TTVJ: So he’s going to be sticking around then throughout the season?
JK: Yes. The whole story is something we invest in quite a bit.


TTVJ: Matthew’s marriage was in a pretty bad place after Maggie told Nicole (Marianne Farley) the truth about his son. Is it possible that he can still somehow salvage that relationship?
JK: Like Natalie, he has hope. He manifests his hope in different ways and Matthew is a really fun character to write because he always believes he can control everything until he can’t. That came crashing down in the end of Season 1, but I don’t think it fully crashes down for him. He has hope.

It was really interesting to us when we knew what we were going to do to their marriage in the first season, that if we got a second season we would fully commit to the aftermath. It was never going to be the kind of thing where that happened and it’s over now, we wrote Nicole off the show, we never were going to do that. We also knew we can’t fix it that easily. It’s an interesting idea–a betrayal that large, but also nuanced in a way because it was from a long time ago–how can a marriage recover and if it can’t recover what is the status quo that develops? We’re just looking at the way families change, evolve and the way dynamics change and being honest and deliberate in the approach to our storytelling there.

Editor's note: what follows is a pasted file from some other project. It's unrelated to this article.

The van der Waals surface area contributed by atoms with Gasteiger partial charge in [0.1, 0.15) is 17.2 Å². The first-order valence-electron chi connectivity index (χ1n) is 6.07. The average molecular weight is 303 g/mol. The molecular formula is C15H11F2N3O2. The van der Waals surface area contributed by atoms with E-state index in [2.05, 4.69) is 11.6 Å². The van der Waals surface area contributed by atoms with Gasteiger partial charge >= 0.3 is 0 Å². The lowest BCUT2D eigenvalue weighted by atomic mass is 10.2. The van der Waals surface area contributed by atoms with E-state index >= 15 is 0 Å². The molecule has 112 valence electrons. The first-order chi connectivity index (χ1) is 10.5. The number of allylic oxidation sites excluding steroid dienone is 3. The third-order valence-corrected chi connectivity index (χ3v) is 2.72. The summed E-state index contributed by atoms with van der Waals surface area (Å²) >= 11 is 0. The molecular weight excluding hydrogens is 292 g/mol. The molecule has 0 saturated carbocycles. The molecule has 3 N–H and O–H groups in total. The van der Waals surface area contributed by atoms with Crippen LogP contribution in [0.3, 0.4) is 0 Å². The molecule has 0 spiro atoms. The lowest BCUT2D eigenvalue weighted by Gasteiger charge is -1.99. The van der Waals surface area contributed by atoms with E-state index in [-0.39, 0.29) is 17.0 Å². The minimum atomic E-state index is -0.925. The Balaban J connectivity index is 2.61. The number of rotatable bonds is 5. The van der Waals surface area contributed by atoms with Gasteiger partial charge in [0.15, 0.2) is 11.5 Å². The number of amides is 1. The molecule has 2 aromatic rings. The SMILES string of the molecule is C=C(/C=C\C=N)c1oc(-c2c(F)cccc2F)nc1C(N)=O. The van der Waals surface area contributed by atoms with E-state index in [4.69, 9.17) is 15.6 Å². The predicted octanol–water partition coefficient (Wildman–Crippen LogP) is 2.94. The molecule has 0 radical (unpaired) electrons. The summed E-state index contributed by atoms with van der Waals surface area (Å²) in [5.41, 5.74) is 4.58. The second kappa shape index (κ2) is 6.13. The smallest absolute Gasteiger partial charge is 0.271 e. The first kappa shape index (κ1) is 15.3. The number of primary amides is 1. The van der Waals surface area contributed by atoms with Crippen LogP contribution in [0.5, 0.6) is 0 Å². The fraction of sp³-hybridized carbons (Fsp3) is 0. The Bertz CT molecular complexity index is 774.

We’re also having a lot of fun though with the characters because it’s dramatic, but also funny and the actors really bring that flavor to it. We don’t let go of that.

TTVJ: What about Matthew and Maggie’s relationship? Can it recover from her telling his secret to Nicole?
JK: Yes, because again you have big fights with your sister and brother and they seem relationship ending, but then what happens? Sometimes you’re forced to be in the same place with them. We don’t ignore that that happened and we don’t race to forgiveness nor keep them apart. We force them together and try to follow the natural rhythms about how that would drive them apart permanently or try to come back from it. That rift takes most of the season to get a sense of where we’re going.


Are you excited for the return of This Life? What do you want to see happen in Season 2? Add your thoughts in the comments below!
This Life airs Sundays at 9 p.m. ET on CBC.